A snuffing tube of the Otomac Indians, corresponding to this description of Humboldt and now in the Berlin Museum, is shown in the accompanying illustration, drawn by Mrs. R. E. Gamble after Max Uhle (fig. 2). Its form is closely similar to that of the polished wooden tubes of the Tainos of ancient Haiti, as described by Las Casas.

Rubber syringes of the Omaguas

De la Condamine, after describing the use of narcotic snuff by the Omagua Indians of the Marañon, tells of their peculiar use of syringes of rubber (Cahuchu). It was from these Indians, he says, that the Portuguese of the Pará1 learned to make rubber "pompes ou seringues" which do not require a piston.
"They have the form of hollow pears, pierced with a little hole at their end, in which a tube of wood is fitted . . . . This instrument is much used by the Omaguas. When they assemble together for some fête the master of the house does not fail to present one, as an act of courtesy, to each one of the guests, and its use always precedes, among them, the repasts of ceremony."13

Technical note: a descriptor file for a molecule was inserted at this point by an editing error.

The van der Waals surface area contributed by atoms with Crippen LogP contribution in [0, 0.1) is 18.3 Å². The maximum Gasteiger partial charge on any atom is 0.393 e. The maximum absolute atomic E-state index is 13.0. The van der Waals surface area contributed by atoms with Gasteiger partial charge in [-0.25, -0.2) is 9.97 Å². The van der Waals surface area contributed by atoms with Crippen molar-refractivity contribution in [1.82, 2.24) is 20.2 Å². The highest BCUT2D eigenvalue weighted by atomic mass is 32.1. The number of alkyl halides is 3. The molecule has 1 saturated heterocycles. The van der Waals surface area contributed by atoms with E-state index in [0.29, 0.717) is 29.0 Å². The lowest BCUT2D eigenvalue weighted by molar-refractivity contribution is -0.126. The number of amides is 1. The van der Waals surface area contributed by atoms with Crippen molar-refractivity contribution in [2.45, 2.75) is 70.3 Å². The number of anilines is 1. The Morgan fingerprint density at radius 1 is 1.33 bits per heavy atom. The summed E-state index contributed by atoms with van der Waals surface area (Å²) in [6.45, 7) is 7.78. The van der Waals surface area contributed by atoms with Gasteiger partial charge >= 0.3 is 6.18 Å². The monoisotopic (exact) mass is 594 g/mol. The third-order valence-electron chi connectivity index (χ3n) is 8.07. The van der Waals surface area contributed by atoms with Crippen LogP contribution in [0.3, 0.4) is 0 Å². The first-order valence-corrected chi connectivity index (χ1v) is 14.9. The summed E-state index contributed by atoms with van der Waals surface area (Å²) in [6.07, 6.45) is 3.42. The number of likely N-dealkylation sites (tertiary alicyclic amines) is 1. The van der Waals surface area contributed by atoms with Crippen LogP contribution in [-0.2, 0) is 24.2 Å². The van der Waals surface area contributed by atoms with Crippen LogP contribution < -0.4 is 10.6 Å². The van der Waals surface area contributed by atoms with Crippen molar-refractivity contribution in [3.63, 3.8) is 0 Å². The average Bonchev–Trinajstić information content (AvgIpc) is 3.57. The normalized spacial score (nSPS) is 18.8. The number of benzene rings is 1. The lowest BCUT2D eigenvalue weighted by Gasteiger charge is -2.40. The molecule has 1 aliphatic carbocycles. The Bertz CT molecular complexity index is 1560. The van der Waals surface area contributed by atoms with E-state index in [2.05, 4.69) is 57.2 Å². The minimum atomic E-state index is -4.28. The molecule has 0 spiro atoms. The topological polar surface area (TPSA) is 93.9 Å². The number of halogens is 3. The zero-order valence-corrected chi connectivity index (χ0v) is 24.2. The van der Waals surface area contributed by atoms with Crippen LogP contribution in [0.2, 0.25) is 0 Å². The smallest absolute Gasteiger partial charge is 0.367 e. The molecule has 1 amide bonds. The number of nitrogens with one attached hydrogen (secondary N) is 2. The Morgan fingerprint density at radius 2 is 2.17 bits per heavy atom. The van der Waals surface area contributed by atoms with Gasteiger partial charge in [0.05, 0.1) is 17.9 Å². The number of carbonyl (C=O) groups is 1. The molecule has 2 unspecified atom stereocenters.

Why such a peculiar custom should have become established among these Indians seems at first inexplicable; but the testimony of other travellers shows that similar practices exist, or did exist, among other tribes inhabiting the shores of tributaries of the Amazon; and that for these injections not water was used, but an extract of the same narcotic seeds as those from which snuff was made.

Account of Spix and Martius

After describing the use of paricá snuff by the Mura Indians of the Rio Negro, Spix and Martius, in the narrative of their travels, tell of a custom of these people, during their strange annual assemblies which last eight days and are accompanied by all sorts of debauchery, of taking a decoction of paricá in the [556] form of an enema: "Ein anderer Gebrauch des Paricá ist, einen Absud davon sich selbst als Klystier zu geben." Administered in this way, they say, the narcotic effect of the paricá is similar but weaker than when taken in the form of snuff. Commenting upon the custom, they continue: